Originally though, Stenberg’s comments were about appropriating Black culture and Black features.You all aren’t blind, you can clearly see the ways in which the Kardashian sisters have transformed themselves to resemble Black women: Kylie’s lips, Kim’s butt, Khloe’s butt.
In the words of Erykah Badu, “See, I been having this on my mind for a long time” and I was just waiting for the right time to lay all of this information down on y’all.
This week, there’s been a lot of discussion about cultural appropriation.
Specifically with the comment Amandla Stenberg made to Kylie Jenner on Instagram.
While Amandla never mentioned hair specifically, that’s what the discussion morphed into.
I don’t know if the Kardashian family sat down and had a meeting about all the ways in which they were going to attach themselves to Black people, particularly men, to come up.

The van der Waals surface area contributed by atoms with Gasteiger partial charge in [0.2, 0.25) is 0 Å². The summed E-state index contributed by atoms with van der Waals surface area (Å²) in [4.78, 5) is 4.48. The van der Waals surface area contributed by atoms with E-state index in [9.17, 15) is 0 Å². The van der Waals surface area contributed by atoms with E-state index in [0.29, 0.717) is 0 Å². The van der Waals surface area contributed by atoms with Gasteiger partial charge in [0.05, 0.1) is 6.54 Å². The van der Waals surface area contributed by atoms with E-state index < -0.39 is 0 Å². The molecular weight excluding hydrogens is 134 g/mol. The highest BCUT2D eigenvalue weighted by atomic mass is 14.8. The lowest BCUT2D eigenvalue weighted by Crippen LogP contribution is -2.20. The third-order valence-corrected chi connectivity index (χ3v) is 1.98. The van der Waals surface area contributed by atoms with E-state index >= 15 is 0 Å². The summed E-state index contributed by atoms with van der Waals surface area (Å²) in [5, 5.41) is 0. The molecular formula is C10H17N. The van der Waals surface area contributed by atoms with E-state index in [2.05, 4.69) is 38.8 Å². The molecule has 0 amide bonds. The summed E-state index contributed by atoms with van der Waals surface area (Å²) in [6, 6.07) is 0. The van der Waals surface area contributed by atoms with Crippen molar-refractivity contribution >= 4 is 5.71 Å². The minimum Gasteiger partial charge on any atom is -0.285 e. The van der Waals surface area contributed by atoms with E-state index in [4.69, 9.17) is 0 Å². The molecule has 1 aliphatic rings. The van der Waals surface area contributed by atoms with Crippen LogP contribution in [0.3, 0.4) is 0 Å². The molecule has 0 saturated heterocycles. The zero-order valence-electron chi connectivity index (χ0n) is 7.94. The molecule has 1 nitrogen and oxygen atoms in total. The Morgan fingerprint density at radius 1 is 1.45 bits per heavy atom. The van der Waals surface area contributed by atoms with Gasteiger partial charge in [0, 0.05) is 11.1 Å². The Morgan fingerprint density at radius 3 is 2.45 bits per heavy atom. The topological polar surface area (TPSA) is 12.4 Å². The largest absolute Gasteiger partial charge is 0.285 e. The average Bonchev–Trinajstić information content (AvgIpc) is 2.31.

The second golden age of animation is well under way, with Aardman, Miyazaki, Disney Pixar and Dream Works rolling out rather good stories on a fairly regular basis.But which characters of the stop-motion, CG or hand-drawn world really make the grade?Which existing characters made the leap from short form to full-length feature with their dignity intact?How do the newcomers really compare to old hands of earlier eras? The most famous cartoon of all time, all the way down here?Why yes, because Mickey Mouse has never been a big character in feature-length animation, and his best performance was in a tiny segment of classical music oddity Fantasia.Here, he's the over-enthusiastic but under-disciplined assistant to a sorcerer, who tries to take a short-cut when his master is out of town and ends up with hundreds of magical mops flooding his home - and he's wonderful at it.